Orwell’s vision of power politics is also close to convincing. The transformation of official “allies” to “enemies” has happened, almost openly, in the generation since he wrote. His idea of a world divided into three blocs — Oceania, Eurasia, and Eastasia, of which two are always at war with the other though the alliances change — is again too close for comfort. And there are times when one can believe that what “had been called England or Britain” has become simply Airship One.
A generation earlier, John Atkins had written that Orwell had “discovered this conception of the political future in James Burnham’s Managerial Revolution.” Specifically, “there is a state of permanent war but it is a contest of limited aims between combatants who cannot destroy each other. The war cannot be decisive. … As none of the states comes near conquering the others, however the war deteriorates into a series of skirmishes [although]. … The protagonists store atomic bombs.”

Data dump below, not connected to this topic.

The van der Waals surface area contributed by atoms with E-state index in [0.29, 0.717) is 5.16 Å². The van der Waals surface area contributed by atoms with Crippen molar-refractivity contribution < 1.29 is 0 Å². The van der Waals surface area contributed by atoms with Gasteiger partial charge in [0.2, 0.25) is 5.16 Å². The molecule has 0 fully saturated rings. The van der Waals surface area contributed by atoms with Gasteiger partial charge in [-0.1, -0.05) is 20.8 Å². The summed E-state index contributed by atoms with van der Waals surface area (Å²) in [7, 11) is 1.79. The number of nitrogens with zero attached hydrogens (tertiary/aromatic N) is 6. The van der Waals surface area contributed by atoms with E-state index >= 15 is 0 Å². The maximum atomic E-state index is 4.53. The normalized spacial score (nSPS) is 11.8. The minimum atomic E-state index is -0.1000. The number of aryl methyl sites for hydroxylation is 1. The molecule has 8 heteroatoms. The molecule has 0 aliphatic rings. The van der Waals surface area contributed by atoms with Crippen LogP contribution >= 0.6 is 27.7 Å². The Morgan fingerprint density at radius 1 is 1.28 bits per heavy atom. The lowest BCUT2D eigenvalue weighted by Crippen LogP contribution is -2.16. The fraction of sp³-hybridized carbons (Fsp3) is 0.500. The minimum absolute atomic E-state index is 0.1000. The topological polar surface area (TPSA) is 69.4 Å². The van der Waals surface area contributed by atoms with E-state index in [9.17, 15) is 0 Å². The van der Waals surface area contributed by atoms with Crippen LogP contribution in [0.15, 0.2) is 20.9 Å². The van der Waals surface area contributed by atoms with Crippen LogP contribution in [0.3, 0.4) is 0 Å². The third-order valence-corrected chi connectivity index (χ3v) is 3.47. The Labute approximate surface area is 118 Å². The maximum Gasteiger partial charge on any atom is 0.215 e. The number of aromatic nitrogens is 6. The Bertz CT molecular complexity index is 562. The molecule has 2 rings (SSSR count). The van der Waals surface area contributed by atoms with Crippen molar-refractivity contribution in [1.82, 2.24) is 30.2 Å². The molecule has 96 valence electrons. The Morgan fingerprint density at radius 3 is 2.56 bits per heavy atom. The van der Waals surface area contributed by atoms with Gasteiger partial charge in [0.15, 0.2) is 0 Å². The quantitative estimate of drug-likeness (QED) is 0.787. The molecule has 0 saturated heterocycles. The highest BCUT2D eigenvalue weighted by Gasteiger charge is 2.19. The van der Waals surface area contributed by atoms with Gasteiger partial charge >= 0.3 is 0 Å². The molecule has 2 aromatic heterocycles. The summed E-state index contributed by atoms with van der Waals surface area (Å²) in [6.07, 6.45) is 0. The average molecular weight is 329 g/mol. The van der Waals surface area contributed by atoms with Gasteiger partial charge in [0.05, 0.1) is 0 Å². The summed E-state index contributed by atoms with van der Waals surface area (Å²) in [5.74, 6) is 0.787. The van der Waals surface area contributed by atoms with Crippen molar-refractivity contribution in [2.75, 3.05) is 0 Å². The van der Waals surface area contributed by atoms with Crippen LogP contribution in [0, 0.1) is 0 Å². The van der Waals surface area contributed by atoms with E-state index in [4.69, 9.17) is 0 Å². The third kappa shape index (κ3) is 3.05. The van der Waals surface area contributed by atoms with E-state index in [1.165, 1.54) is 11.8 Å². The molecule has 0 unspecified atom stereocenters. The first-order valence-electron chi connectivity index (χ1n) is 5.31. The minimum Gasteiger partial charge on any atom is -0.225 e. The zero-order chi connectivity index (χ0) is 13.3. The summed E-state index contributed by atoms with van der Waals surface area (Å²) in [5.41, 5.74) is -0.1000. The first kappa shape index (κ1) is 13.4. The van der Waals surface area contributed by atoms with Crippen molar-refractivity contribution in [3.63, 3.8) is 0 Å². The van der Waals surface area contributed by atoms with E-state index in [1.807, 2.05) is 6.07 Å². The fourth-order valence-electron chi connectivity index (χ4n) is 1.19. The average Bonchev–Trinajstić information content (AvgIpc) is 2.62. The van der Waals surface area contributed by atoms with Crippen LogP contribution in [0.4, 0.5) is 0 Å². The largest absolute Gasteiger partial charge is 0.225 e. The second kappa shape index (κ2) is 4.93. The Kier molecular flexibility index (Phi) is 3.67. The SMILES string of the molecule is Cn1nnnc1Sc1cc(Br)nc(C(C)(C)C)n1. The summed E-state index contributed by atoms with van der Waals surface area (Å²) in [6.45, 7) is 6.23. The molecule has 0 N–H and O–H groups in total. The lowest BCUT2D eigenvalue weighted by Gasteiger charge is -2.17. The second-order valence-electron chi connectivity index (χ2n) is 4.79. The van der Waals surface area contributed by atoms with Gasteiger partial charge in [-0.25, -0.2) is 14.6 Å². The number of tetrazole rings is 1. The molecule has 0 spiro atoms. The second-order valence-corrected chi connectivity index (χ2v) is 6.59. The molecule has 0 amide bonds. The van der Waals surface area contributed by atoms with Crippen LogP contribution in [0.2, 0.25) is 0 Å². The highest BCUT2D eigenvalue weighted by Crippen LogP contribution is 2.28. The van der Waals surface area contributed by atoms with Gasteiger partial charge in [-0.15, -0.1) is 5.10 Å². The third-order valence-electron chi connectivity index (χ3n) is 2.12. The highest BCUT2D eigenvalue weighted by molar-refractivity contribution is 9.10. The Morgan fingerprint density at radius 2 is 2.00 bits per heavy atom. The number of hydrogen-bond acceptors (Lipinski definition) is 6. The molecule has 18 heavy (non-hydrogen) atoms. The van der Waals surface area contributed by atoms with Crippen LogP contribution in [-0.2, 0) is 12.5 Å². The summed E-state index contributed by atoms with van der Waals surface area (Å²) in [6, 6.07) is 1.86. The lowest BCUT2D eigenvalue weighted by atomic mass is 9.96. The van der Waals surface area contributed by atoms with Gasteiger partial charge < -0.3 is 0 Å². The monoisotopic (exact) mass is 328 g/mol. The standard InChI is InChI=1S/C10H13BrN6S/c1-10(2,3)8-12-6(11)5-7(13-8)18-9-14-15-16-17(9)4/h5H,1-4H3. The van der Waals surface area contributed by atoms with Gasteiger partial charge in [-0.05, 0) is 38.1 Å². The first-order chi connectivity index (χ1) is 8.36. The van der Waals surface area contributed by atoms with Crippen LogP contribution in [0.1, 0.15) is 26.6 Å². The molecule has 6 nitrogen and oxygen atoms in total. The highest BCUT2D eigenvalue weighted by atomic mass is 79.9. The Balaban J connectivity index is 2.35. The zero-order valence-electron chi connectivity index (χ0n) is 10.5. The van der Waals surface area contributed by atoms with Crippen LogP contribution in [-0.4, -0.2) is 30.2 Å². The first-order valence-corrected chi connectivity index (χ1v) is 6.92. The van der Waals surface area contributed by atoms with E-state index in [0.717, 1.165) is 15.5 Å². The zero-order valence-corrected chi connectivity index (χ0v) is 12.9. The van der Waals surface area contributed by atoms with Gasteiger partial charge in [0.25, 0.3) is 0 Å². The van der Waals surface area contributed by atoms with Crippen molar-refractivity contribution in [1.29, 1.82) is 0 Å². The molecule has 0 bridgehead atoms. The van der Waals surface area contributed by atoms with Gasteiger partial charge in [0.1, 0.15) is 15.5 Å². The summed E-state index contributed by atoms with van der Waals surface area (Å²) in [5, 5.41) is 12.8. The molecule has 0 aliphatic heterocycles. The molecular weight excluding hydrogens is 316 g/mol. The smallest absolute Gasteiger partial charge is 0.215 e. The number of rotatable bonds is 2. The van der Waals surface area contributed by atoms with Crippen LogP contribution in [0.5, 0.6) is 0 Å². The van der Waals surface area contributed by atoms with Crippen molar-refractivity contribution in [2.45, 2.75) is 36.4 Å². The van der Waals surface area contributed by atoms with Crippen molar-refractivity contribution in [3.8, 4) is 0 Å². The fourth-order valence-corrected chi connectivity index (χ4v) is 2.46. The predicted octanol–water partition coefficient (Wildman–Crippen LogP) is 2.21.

To establish what we might call this “revisionist” interpretation of Nineteen Eighty-Four we must first point out that the book was not, as in the popular interpretation, a prophecy of the future so much as a realistic portrayal of existing political trends. Thus, Jeffrey Meyers points out that Nineteen Eighty-Four was less a “nightmare vision” (Irving Howe’s famous phrase) of the future than “a very concrete and naturalistic portrayal of the present and the past,” a “realistic synthesis and rearrangement of familiar materials.” And again, Orwell’s “statements about 1984 reveal that the novel, though set in a future time, is realistic rather than fantastic, and deliberately intensifies the actuality of the present.”